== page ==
The latest round of regulations in the area of wellness (what employers can and can’t do) is proving to be a hotly contested topic. Employers are eager to offer incentives as a way to both encourage wellness and also lower health care costs. However, employee privacy is on the line, and some argue, at risk. Even though many employers may never see the data collected, there is a philosophical debate brewing about what should – or should not – be permitted.
According to UBA’s new free special report, “2016 Trends in Employer Wellness Programs,” 67.7 percent of employers who offer wellness programs have incentives built into the program, an increase of 8.5 percent from four years ago. Major lawsuits are pending against employers with particularly robust wellness programs and the regulatory environment is becoming increasingly restrictive. As a result, employers are continuing to pursue wellness programs, but they are being very cautious with program design, avoiding implementing high penalty and incentive programs.
Incentives are the most prevalent in the Central U.S. (76.1 percent), among employers with 500 to 999 employees (83.2 percent), and in the finance, insurance, and real estate industries (74.7 percent). Last year, employers in the Southeast were the regional leaders in wellness incentives (75.9 percent), growing 24 percent since 2012. But this year, prevalence of incentives dropped more than 17 percent in just one year, perhaps indicating regional caution amid the uncertain regulatory environment. The West offers the fewest incentives, with only 48.3 percent of their plans having rewards.
Across all employers, slightly more (45.4 percent) prefer wellness incentives in the form of cash toward premiums, 401(k)s, flexible spending accounts (FSAs), etc., versus health club dues and gift cards (40 percent). But among larger employers (500 to 1,000+ employees) cash incentives are more heavily preferred (63.2 percent) over gift certificates and health club dues (33.7 percent). Conversely, smaller employers (1 to 99 employees) prefer health club-related incentives (nearly 40 percent) versus cash (25 percent).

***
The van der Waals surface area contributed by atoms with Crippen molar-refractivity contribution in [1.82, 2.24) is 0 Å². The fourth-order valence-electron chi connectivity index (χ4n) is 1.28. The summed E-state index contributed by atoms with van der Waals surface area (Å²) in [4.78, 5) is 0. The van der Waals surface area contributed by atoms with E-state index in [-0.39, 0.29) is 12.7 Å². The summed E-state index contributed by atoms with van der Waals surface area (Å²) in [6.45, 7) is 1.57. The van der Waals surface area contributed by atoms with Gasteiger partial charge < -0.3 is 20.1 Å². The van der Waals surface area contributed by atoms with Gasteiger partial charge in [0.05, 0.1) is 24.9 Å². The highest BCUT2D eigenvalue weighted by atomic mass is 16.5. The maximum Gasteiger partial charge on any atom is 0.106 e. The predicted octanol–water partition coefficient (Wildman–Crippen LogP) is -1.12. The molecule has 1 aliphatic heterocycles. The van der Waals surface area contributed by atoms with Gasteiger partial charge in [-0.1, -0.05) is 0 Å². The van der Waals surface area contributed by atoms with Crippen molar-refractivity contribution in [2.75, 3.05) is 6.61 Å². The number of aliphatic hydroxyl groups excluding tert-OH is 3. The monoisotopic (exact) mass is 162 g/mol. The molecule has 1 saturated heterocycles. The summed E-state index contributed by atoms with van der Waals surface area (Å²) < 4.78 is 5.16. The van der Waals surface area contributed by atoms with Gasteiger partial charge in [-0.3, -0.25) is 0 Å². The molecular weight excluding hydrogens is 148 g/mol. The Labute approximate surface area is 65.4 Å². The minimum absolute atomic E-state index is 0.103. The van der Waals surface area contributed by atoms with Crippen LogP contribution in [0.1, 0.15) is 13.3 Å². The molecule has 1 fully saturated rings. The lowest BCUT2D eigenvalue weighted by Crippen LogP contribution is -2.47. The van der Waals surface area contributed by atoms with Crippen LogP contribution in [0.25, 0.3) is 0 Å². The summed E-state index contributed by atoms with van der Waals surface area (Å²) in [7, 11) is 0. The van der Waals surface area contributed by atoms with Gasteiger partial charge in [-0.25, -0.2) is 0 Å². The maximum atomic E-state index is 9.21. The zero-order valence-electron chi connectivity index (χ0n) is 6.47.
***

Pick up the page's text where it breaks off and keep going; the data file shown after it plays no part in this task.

The smallest employers (fewer than 25 employees) have seen significant shifts in wellness incentive design over time. Prior to 2016, health club incentives were on the decline and cash incentives had been increasing 80 percent since 2012. But 2016 shows a dramatic pendulum shift from 36 percent of plans featuring cash incentives in 2015, to only 16.2 percent of plans offering this design in 2016.
Also, dramatically shifting away from cash incentives are construction, agriculture, mining, and transportation employers (going from 63.8 percent in 2015 to 48.4 percent in 2016). The finance, insurance, and real estate industries offer the most health club-related incentives (50.0 percent).
Southeast employers, on the other hand, are shifting away from health club-related incentives to cash toward premiums, 401(k)s, and FSAs with nearly a 60 percent increase in this type of incentive (going from 47.1 percent to 74.7 percent over four years).
Offering paid time off (PTO), historically a seldom-offered wellness incentive, is becoming rarer with 4.5 percent of employers offering this incentive, nearly a 20 percent decrease from four years ago. The majority of these PTO-based wellness incentives are seen in the Southeast U.S. (13.1 percent – a nearly 50 percent increase from 2015) and within the finance, insurance, and real estate industries (10.6 percent).
Employers are beginning to use the regulations proposed by the Equal Employment Opportunity Commission (EEOC) as their guidelines for program development, and the wellness guide provided by the Patient Protection and Affordable Care Act (ACA) have re-empowered employers to implement premium differentials for wellness participation and cessation of tobacco use. However, many are likely wary of the EEOC’s new guidance regarding wellness programs that include health risk assessments, biometric screenings, and medical exams. How those regulations influence plan design remains to be seen.
Read our breaking news about UBA’s new wellness special report.
Download our free (no form!) special report, “2016 Trends in Employer Wellness Programs,” for more information on regional, industry and group size based trends surrounding prevalence of wellness programs, carrier vs. independent providers, and wellness program components.
For complete findings within the 2016 UBA Health Plan Survey, download UBA’s 2016 Health Plan Survey Executive Summary.
For comprehensive information on designing wellness programs that create lasting change, download UBA’s whitepaper: “Wellness Programs — Good for You & Good for Your Organization”.
To understand legal requirements for wellness programs, request UBA’s ACA Advisor, “Understanding Wellness Programs and Their Legal Requirements,” which reviews the five most critical questions that wellness program sponsors should ask and work through to determine the obligations of their wellness program under the ACA, HIPAA, ADA, GINA, and ERISA, as well as considerations for wellness programs that involve tobacco use in any way.
Originally published by www.ubabenefits.com